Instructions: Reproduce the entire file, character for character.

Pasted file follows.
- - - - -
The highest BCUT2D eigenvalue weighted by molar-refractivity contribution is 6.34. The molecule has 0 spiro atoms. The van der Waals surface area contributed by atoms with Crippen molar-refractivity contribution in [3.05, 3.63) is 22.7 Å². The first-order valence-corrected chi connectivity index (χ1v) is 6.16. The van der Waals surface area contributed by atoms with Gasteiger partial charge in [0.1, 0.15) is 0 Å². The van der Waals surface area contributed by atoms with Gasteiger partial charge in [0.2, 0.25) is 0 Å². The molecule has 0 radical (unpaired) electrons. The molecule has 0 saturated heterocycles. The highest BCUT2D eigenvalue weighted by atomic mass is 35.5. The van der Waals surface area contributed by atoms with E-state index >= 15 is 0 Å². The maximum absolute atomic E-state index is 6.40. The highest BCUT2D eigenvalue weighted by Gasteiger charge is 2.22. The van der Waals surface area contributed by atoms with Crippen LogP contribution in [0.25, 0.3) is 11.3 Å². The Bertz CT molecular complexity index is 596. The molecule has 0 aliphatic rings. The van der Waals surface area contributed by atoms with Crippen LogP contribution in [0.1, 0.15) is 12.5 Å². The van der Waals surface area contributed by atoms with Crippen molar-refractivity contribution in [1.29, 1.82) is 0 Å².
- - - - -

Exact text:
The highest BCUT2D eigenvalue weighted by molar-refractivity contribution is 6.34. The molecule has 0 spiro atoms. The van der Waals surface area contributed by atoms with Crippen molar-refractivity contribution in [3.05, 3.63) is 22.7 Å². The first-order valence-corrected chi connectivity index (χ1v) is 6.16. The van der Waals surface area contributed by atoms with Gasteiger partial charge in [0.1, 0.15) is 0 Å². The van der Waals surface area contributed by atoms with Gasteiger partial charge in [0.2, 0.25) is 0 Å². The molecule has 0 radical (unpaired) electrons. The molecule has 0 saturated heterocycles. The highest BCUT2D eigenvalue weighted by atomic mass is 35.5. The van der Waals surface area contributed by atoms with E-state index >= 15 is 0 Å². The maximum absolute atomic E-state index is 6.40. The highest BCUT2D eigenvalue weighted by Gasteiger charge is 2.22. The van der Waals surface area contributed by atoms with Crippen LogP contribution in [0.25, 0.3) is 11.3 Å². The Bertz CT molecular complexity index is 596. The molecule has 0 aliphatic rings. The van der Waals surface area contributed by atoms with Crippen LogP contribution in [0.1, 0.15) is 12.5 Å². The van der Waals surface area contributed by atoms with Crippen molar-refractivity contribution in [1.29, 1.82) is 0 Å².